So the UK version doesn't take itself very seriously, whereas the US show is dipped in testoserone and macho, as I said. Now, I'm biased and prefer the UK version - for me its more fun (and I can't stand WWF anyway - but what do those Slashdoters who have seen both think?

    An if this has a parallel with the actual cultrues of the countries, what does this mean?
  • Re:Not very useful. (Score:2, Interesting)

    by BigSlowTarget (325940) on Saturday March 26, 2005 @10:08AM (#12053824) Journal
    Unfortunately the rules do forbid oxygen as a fuel/combustion accelerator and generally restrict the fuel for flamethrowers to butane. If it can torch the protective lexan box its banned. Explosives are specifically forbidden. So are nukes.

    The judges know this and take the issue into account while scoring. General audience analysis concludes the best chance for a flamethrower to make progress is twofold:
    1) Increase the level of general heat in the robot. Many matches are lost because of component failure due to heating during operation (those motors and speed controllers get HOT). Adding a bit more heat might be just enough to push them over the top. This works best against robots with exposed drive elements.

    2) Fry sensitive electronic components. Wires do sometimes run outside the armor. Antennas almost always do. If the opposing designer has been casual about his wire runs or left an opening he can lose a receiver or partial function

    Both these work best if you can get through the armor first or if the other design has questionable elements
  • by luna69 (529007) * on Saturday March 26, 2005 @11:08AM (#12054026)
    While I don't agree that FIRST is "superior" (I think that there's room for all kinds of robots in the empire...), I am involved as a mentor with a team from Boulder, Colorado. We've been at our regional competition for two days now, and today is the comp's final day...with the top performers getting invited to the nationals in Atlanta in April.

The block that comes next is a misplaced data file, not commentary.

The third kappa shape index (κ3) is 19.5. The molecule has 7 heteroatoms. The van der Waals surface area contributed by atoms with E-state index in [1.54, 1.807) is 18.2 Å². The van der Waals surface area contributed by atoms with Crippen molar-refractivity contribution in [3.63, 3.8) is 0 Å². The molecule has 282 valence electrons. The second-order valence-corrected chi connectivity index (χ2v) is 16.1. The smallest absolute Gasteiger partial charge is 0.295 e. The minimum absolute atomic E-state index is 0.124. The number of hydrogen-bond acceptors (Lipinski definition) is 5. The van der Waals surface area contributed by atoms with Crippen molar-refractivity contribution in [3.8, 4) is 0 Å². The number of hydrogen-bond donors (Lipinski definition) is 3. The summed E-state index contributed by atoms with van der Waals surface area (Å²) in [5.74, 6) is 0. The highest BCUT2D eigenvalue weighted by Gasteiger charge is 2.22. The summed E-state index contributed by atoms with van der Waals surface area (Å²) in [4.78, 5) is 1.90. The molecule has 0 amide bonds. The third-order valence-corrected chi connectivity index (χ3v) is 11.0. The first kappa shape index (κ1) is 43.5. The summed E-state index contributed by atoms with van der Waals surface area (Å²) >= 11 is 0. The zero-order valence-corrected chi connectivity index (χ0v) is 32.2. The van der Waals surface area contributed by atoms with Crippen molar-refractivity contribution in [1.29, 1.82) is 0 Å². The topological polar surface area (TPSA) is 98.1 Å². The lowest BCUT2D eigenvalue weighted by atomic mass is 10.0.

FIRST really is remarkable. I've been amazed at the creativity these kids can harness, and at the solutions they've found to problems and the robots they've managed to build (in 6 weeks!). Talk about the Hacker ethos in action! And, walking around the pits for the last couple days, I've been really impressed with the overall vibe as well - nothing nasty, nothing destructive - just a bunch of kids (of all ages) having fun & helping each other out when necessary.

    Now, if my team could just score a few more games today... :)
  • by timeOday (582209) on Saturday March 26, 2005 @11:24AM (#12054098)
    Maybe the slashdot crowd can propose some rules to make it interesting again?

    I don't see how the designs could not converge. F1 racers all look the same. Tanks all look the same. Forklikfts all look the same. Given a fixed set of requirements, is that inevitable?

  • by Gubbe (705219) on Saturday March 26, 2005 @12:05PM (#12054260)
    Flat arena -> no ground clearance + fat armor + small wheels + high-speed erratic driving + hasty maneuvering.

    Fill the arena with small obstacles, uneven surfaces and high/low ground. -> Big wheels, more ground clearance, importance of good suspension and handling characteristics, more weight spend on power systems, thus less dead weight in armor.

    This makes even most current weapons such as circular saws and spikes more effective since there are more exposed wheels and less armor. This also brings a whole bunch of new tactics in play.

    They could even make it a sand arena with small hills. This could actually give a fighting chance to walking robots and other unconventional designs.
  • by Zycom (720889) <ZycomOne@ g m a i l . com> on Saturday March 26, 2005 @12:20PM (#12054334)
    Yes I can.

    I'm on my high school's FIRST Robotics team. Then again, in a school of 3000 people it's easy enough to surround myself with fellow geeks and ignore the fact that the rest of the world exists.
  • Re:TV Coverage! (Score:3, Interesting)

    by ThyPiGuy (870924) on Saturday March 26, 2005 @12:48PM (#12054469)
    I thought I saw something very similiar to this on TechTV a couple of years ago. It had all the same stuff, obstacle course, fighting, rope climbing, swimming, etc, but I thought it was in the UK. Maybe they moved it here. Maybe it will be on TV at some point again.
  • by wooley-one (634162) on Saturday March 26, 2005 @03:19PM (#12055217)
    Stop being an elitist asshole. Both USFIRST and BattlebotsIQ give a good deal of inspiration to the younger generation.

    USFIRST requires the kids to do considerably less fabrication. Additionally, the sheer quantity of money required to compete in USFIRST pretty much kills off most groups who would like to participate.

    BattlebotsIQ is only a $500 entry fee per bot. For the same $5k that it would cost to register for USFIRST, we're sending two teams to BattlebotsIQ with build, travel, and lodging included.